Free Enterprise Gone Wild: How We're Getting Screwed in 4 Easy Steps
Good morning suckers. How are we doing today? Okay, enough pleasantries. Take the position. Go ahead, you should be getting good at it by now; lean over, grab your ankles and get ready for another dose of Free Enterprisers Gone Wild!
The pattern is now set, clear and undeniable. Here’s how it works:
Step 1: Get your own people into useful positions in government.
Step 2: Get your people in government to allow you to create a giant-ass problem or mess.
Step 3: Get your people in government to hire you to fix, clean up and manage the mess they let you create.
Step 4: Collect zillions of “bonus” (taxpayer) dollars cleaning up your own messes.
- Halliburton’s Dick Cheney started two wars and then hires Halliburton, with our money, as a kind of privatized Headquarters & Supply Company to feed, house and supply our soldiers while they fight, get wounded and die in the wars started by our $32 Million Man, Halliburton Dick.
- Wall Street and Big Bankers like Tim Geithner,Larry Summers and a few hundred others lobby against regulations, loot the economy into near-depression, get themselves hired to clean up the mess and promptly bail out their old companies -- with taxpayer money -- and hire their old friends to manage their own bailout -- with taxpayer money. (Bonnie and Clyde missed a huge opportunity by being too early.)
- Big Oil lobbies against regulations and then writes those they can’t stop, get their own people in government to run interference for them, create the biggest ecological disaster since Chernobyl and then convince their friends in government to hire them to clean up the mess, even allowing them to sell their own cleanup product Corexit -- which is banned in Europe -- for the process.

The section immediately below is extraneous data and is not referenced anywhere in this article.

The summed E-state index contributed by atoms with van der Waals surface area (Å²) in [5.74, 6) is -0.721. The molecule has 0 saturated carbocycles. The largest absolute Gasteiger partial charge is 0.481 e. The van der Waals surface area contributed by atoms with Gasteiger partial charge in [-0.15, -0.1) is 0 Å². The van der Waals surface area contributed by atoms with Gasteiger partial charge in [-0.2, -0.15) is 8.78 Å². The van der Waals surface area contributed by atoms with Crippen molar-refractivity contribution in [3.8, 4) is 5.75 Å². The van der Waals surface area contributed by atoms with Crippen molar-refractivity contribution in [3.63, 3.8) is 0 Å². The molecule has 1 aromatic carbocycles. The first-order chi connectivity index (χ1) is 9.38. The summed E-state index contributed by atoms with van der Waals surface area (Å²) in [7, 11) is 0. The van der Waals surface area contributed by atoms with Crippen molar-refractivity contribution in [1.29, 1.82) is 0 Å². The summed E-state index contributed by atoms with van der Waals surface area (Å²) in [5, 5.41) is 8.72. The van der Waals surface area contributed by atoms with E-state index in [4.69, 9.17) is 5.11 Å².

"So why is BP sticking with Corexit? The answer may be Nalco's close relationship with major oil firms—including BP, as Greenwire reported last week. The company was founded in 1994 as a joint venture with ExxonMobil's chemical division. Nalco bought out Exxon's share in 2001, but retained its strong oil industry ties. One Nalco board member, Daniel Sanders, and a vice president, Steve Taylor, both served as senior executives at Exxon. Another Nalco board member, Rodney Chase, worked for BP for 38 years.“ (Full Story)
Oh, quick, look! Here’s Halliburton again. My, my, my, but that company gets around. It was Halliburton’s deep-well cementing job that failed and led to the BP blowout in the Gulf. But apparently there’s no mess big enough to take the shine off these tumor-like companies:
Halliburton to Present at the 2010 UBS Global Oil and Gas Conference
MarketWatch (press release) - May 17, 2010
Interested parties may listen to the presentation live over the Internet by accessing the link to the web cast at www.halliburton.com.
I get it. Just lean over and grab those taxpayer ankles. Because it would appear that electing a Democrat president who promised “change we can believe in," hasn’t changed a goddamn thing.
More below from ProPublica on this most recent screwing. Until then, just grin and bear it and try to learn to like it -- I guess.
From Propublica's blog:
In Gulf Spill, BP Using Dispersants Banned in U.K